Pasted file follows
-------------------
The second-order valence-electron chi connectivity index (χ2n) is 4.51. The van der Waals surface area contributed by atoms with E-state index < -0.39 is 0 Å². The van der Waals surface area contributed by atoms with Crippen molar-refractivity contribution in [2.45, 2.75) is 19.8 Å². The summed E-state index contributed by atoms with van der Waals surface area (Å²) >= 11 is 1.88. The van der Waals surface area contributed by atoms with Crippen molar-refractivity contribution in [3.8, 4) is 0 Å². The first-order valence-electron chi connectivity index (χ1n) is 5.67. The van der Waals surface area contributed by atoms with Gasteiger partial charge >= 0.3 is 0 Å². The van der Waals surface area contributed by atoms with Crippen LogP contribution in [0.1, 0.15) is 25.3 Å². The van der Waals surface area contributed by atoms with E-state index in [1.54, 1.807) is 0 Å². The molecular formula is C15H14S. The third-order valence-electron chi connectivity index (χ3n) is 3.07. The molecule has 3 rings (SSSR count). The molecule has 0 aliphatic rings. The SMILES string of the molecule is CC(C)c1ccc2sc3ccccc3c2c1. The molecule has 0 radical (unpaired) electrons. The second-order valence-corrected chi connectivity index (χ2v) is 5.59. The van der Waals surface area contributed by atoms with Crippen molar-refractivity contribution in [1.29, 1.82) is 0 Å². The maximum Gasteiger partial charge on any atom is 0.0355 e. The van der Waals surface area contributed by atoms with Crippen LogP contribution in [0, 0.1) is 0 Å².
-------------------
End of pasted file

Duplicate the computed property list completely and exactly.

The second-order valence-electron chi connectivity index (χ2n) is 4.51. The van der Waals surface area contributed by atoms with E-state index < -0.39 is 0 Å². The van der Waals surface area contributed by atoms with Crippen molar-refractivity contribution in [2.45, 2.75) is 19.8 Å². The summed E-state index contributed by atoms with van der Waals surface area (Å²) >= 11 is 1.88. The van der Waals surface area contributed by atoms with Crippen molar-refractivity contribution in [3.8, 4) is 0 Å². The first-order valence-electron chi connectivity index (χ1n) is 5.67. The van der Waals surface area contributed by atoms with Gasteiger partial charge >= 0.3 is 0 Å². The van der Waals surface area contributed by atoms with Crippen LogP contribution in [0.1, 0.15) is 25.3 Å². The van der Waals surface area contributed by atoms with E-state index in [1.54, 1.807) is 0 Å². The molecular formula is C15H14S. The third-order valence-electron chi connectivity index (χ3n) is 3.07. The molecule has 3 rings (SSSR count). The molecule has 0 aliphatic rings. The SMILES string of the molecule is CC(C)c1ccc2sc3ccccc3c2c1. The molecule has 0 radical (unpaired) electrons. The second-order valence-corrected chi connectivity index (χ2v) is 5.59. The van der Waals surface area contributed by atoms with Crippen molar-refractivity contribution in [1.29, 1.82) is 0 Å². The maximum Gasteiger partial charge on any atom is 0.0355 e. The van der Waals surface area contributed by atoms with Crippen LogP contribution in [0, 0.1) is 0 Å².